If the child is <3months with a fever all bets are off as the immune system has not matured enough to fight infections, and this is one of the arguments for continuing to breast feed so the child has some degree of protection from you. Fevers in this age group should be reviewed quickly. It's also probably worthwhile mentioning that kids of this age can be quite ill and not spike a temp, and deteriorate rapidly, so get them looked at early.

    The other big reason to have a child looked at is if the mother is concerned. Mothers are usually right about their kids, even if it is just a gut feeling. If something just doesn't seem right, act.


    For the purposes of this post a 'temp' is 38c and over.



    Hope this is helpful ...
    Last edited by Butterfly39; 16-05-2014 at 08:34.

  7. The Following 5 Users Say Thank You to Butterfly39 For This Useful Post:

    giggle berry  (16-05-2014),May baby  (16-05-2014),MummyBic  (16-05-2014),Piyamj  (17-05-2014),Renn  (16-05-2014)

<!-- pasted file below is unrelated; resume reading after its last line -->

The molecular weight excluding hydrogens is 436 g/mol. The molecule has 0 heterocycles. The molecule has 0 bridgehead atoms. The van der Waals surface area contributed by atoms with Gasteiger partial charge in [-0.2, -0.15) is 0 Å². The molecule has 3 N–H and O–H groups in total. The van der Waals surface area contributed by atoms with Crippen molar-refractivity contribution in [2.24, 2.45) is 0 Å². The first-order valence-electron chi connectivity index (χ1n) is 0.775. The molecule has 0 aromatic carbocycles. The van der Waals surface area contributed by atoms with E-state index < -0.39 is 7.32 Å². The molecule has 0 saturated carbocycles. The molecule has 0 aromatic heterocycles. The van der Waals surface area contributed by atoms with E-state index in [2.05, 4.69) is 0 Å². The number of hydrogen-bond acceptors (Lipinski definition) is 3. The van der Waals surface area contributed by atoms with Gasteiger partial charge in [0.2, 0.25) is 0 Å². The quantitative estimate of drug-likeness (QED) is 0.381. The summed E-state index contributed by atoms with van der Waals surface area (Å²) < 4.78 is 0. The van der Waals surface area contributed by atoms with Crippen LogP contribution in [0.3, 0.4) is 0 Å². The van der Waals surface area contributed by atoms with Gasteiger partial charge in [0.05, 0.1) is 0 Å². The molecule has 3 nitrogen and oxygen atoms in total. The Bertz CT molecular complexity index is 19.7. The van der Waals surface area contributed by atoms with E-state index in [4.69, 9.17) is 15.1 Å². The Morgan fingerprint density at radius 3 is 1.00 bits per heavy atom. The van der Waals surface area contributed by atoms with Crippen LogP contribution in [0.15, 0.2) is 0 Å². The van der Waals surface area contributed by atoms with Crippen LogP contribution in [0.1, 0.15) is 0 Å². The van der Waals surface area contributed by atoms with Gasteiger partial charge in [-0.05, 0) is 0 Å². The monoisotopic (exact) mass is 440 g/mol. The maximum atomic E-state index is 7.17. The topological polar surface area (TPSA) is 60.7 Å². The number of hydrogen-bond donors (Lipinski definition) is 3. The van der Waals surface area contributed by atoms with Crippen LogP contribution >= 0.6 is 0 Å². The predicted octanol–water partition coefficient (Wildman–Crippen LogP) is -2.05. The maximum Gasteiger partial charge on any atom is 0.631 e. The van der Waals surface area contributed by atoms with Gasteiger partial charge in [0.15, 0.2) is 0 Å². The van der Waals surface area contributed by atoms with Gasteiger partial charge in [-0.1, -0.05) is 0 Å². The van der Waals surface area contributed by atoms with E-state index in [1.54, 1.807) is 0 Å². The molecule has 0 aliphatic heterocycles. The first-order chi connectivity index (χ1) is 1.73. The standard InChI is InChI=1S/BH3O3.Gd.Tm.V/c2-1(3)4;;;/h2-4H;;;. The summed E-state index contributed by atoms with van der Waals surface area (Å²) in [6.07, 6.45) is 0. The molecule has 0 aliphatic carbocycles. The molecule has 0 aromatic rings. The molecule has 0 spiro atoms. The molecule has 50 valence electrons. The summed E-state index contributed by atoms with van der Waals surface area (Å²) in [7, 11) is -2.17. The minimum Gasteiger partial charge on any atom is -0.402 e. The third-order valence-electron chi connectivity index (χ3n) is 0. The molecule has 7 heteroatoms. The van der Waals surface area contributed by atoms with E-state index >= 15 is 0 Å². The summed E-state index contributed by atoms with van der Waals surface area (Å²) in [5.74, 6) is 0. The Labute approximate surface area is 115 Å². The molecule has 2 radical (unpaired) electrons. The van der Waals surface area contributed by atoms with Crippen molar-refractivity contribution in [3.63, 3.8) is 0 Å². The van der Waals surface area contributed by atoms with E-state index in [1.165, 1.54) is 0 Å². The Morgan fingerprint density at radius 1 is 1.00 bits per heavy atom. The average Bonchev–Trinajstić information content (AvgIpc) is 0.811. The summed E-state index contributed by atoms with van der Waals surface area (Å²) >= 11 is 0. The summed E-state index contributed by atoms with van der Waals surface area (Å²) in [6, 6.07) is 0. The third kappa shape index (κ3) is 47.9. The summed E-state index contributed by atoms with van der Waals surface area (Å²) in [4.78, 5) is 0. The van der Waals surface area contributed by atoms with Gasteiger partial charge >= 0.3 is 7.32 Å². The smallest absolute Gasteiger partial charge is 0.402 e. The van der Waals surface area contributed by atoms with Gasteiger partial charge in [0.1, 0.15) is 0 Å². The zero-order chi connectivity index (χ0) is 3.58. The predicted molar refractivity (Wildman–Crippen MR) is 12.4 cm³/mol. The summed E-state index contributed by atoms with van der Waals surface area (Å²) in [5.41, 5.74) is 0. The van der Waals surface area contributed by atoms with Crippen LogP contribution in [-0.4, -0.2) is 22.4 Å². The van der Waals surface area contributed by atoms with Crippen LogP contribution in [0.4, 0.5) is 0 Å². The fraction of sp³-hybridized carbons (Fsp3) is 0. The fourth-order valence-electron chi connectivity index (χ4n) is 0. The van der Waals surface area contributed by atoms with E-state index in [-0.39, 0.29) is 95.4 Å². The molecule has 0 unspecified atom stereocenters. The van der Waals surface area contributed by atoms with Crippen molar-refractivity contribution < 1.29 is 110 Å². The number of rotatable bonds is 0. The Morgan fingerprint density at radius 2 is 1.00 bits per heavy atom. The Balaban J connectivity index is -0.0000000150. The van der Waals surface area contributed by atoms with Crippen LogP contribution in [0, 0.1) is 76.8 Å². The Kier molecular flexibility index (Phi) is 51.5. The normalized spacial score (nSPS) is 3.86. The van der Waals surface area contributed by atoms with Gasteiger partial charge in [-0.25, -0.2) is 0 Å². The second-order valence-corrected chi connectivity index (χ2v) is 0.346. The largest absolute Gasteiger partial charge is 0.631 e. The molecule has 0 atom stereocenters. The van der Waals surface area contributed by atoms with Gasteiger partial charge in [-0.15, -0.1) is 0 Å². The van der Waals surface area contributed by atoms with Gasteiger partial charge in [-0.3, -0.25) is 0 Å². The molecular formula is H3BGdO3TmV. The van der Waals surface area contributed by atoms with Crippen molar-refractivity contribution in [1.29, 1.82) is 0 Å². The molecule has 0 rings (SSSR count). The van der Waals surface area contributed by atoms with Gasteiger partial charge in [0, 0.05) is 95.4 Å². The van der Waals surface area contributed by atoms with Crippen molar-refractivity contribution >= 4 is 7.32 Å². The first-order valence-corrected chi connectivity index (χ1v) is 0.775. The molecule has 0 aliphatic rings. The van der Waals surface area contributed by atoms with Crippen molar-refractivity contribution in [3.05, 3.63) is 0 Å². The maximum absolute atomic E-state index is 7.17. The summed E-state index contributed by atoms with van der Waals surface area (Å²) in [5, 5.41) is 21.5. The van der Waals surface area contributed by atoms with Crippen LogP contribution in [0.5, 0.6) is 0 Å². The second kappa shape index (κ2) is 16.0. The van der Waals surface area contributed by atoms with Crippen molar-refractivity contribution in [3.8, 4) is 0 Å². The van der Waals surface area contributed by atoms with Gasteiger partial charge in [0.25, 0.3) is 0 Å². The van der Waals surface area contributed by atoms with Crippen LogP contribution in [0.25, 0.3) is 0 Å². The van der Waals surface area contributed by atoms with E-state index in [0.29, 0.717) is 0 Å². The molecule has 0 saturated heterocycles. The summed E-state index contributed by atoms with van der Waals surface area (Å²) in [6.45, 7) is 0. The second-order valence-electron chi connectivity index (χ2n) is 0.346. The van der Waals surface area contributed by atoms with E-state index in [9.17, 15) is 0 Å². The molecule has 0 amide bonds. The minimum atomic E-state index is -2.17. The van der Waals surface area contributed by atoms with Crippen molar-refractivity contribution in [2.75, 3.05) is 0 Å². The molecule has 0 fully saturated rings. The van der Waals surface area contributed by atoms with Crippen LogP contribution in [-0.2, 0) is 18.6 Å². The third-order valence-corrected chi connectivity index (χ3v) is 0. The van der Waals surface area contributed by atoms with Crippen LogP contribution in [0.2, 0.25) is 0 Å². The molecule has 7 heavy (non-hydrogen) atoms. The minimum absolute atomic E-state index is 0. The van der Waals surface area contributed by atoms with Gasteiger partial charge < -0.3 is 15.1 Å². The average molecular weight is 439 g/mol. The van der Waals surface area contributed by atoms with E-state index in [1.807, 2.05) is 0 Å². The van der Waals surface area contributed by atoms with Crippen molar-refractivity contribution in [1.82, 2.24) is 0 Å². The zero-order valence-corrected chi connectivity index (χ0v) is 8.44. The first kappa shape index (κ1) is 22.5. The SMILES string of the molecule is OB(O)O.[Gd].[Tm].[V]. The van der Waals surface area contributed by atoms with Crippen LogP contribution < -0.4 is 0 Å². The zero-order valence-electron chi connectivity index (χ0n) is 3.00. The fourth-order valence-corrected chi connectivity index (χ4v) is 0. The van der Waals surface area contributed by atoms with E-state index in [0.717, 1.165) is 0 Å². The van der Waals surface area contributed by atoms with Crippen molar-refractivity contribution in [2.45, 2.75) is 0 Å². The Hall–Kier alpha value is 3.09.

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    Quote Originally Posted by Donnab739 View Post
    Recently ds (18 months) had temps that spiked really quickly from normal to 39.5 in the space of 10 minutes. The first dr I saw in our regular practice said it was just teething.
    That's pretty concerning to me, given that current evidence suggests no causal link between teething & temperatures. The anecdotal connection seems to be because ages 6-24 months are when teething generally occurs, and also when kids have the highest rates of viral infections.

    As for temperature... I only take DDs temperature if she's distressed or a long way from her normal self. My approach is roughly 38-39 - dress her lightly and keep an eye on it. 39-40 strip her down, give her panadol, watch her closely. Thankfully that's all we've had to deal with so far.

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    Quote Originally Posted by Butterfly39 View Post